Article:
In 2017, a historic Labour gain in Canterbury came out of left field to become a defining election moment.
It fostered earnest discussion of the student vote, and the coining of the word “youthquake”. Arguably, this directly led to hugely expensive changes to the student loan repayment threshold in England, and the advent of the Augar report.
This time round, we’ve been looking at various potential impacts from student voting and HE experience throughout the campaign. I’ve build you all a HE-slanted election dashboard to keep you informed throughout the evening – showing the results of the two recent YouGov MRP polls, alongside student numbers, demographic data by generation, and participation rates, alongside the likely time of declaration as published by the Press Association.
So on election night, here are thirteen seats worth keeping an eye on in 2019.
Putney – 2am Friday
Former Education Secretary Justine Greening stood down from her party and then parliament, and her former seat in Putney – which was a safe Conservative seat as recently as 2015, is now a marginal that the Conservatives are very likely to lose. Ten thousand students at Roehampton could be a key factor – as Labour candidate Fleur Anderson centres her campaign around remaining in the EU, in a seat where only 28 per cent voted to leave, one of the lowest figures in the country.
Arfon – 2am Friday
Many seats in Wales are three- or even four-way marginals, so we can look forward to some very interesting results. In a constituency that supports eight thousand University of Bangor students, it appears that Plaid Cymru incumbent (and former academic) Hywel Williams will expand on his 2017 majority of just 92 votes.
Newcastle-under-Lyme – 3am, Friday
Keele University is a major employer in this leave-voting Staffordshire marginal, which was won by Labour with just 30 votes in 2017. This time round it is widely expected that the Conservative’s Aaron Bell will take the seat, so a strong student vote would be crucial for Labour if they want to keep hold of a constituency they have won in every election since Josiah Wedgewood was elected in 1922.
Wolverhampton South West – 3am, Friday
It’s absolutely too close to call. Labour are defending a 2,185 majority (and nearly 19,000 University of Wolverhampton students will be surely be of some help here), but the initial polling showing a Conservative gain has narrowed, mostly down to a tactical swing away from the Liberal Democrats. But will it be enough?
Portsmouth South – 3.30am, Friday
Portsmouth was a marginal Labour gain in 2017, and Stephen Morgan looks set to solidify the vote this time round. Nearly around 20,000 students study at the University of Portsmouth, and a sharp rise in the majority would very likely be attributed to them.
Canterbury – 4am, Friday
Rosie Duffield’s unexpected 187 majority was the first ever Labour victory in this traditionally Conservative (though narrowly remain voting seat) seat – and much subsequent analysis focused on more than 20,000 students at two universities. Polling suggests that the Labour lead will be extended in 2019.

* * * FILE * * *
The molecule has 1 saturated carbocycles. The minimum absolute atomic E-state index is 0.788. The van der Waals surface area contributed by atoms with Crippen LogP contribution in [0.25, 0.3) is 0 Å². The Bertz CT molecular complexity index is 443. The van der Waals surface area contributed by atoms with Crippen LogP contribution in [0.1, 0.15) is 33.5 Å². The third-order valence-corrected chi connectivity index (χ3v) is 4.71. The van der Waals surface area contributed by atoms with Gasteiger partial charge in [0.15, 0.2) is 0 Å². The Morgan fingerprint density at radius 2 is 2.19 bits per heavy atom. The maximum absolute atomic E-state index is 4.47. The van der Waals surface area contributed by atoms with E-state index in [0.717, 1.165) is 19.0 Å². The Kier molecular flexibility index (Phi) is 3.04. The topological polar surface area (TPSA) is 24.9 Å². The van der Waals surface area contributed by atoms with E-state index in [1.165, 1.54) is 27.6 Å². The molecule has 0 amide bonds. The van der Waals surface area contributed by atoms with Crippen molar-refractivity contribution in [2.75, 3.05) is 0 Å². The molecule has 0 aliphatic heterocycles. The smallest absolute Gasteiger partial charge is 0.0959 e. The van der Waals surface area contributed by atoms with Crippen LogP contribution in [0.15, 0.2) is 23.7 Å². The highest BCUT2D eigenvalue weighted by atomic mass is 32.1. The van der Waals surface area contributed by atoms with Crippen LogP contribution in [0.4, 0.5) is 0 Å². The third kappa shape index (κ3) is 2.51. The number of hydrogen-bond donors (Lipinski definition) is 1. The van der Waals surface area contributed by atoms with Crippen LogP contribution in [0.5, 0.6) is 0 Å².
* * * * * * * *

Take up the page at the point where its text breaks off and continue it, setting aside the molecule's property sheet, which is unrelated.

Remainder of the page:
North East Fife – 4am, Friday
The UK’s most marginal seat was held by the SNP, an incredible two votes ahead of the Liberal Democrats. Polls are again too close to call, so every vote (including those of around 6,000 students at St Andrews University) will be important.
Ipswich – 4am, Friday
The rapidly growing University of Suffolk sits within the Ipswich constituency. In 2017 Labour Sandy Martin took this heavily leave slanted seat from the Conservatives with 831 votes. Current polling suggests a Conservative MP in the next parliament, but there could well be an upset.
Ceredigion – 4am, Friday
Plaid Cymru’s Ben Lake took this seat, which includes the University of Aberystwyth, by 104 votes in 2017. Polling initially showed him comfortably in the lead for the 2019 election, but this lead has begun to narrow over the end of the campaign.
Cheltenham – 4am, Friday
A two and a half thousand vote Conservative majority has been reduced, if the YouGov MRP is to be believed, to almost nothing. Around 8,000 University of Gloucestershire students – and a remain-leaning young town- voting tactically could swing this seat for the Liberal Democrats.
Uxbridge and South Ruislip – 4.30am, Friday
Boris Johnson losing his seat would be the biggest shock of the night, as former Brunel SU president and Labour candidate Ali Milani attempts to overturn a five-thousand vote majority. The PM is famously not popular in the constituency, and there are more than 10,000 student votes potentially in play.
Southampton Itchen – 5am, Friday
Narrowly held (31 votes) by the Conservatives in 2017, South Itchen is unlikely to change hands this time round. As strongly leave-voting constituency, around eight thousand student votes from Southampton Solent could be vital to any challenge.
Edinburgh South West – 5am Friday
Joanna Cherry is a popular and prominent remain campaigning MP, and as such her thousand vote majority is likely to increase in a constituency with two large universities and a large number of young voters. Scottish Conservatives are throwing a lot of effort at this seat too, so it may end up much closer than we imagine.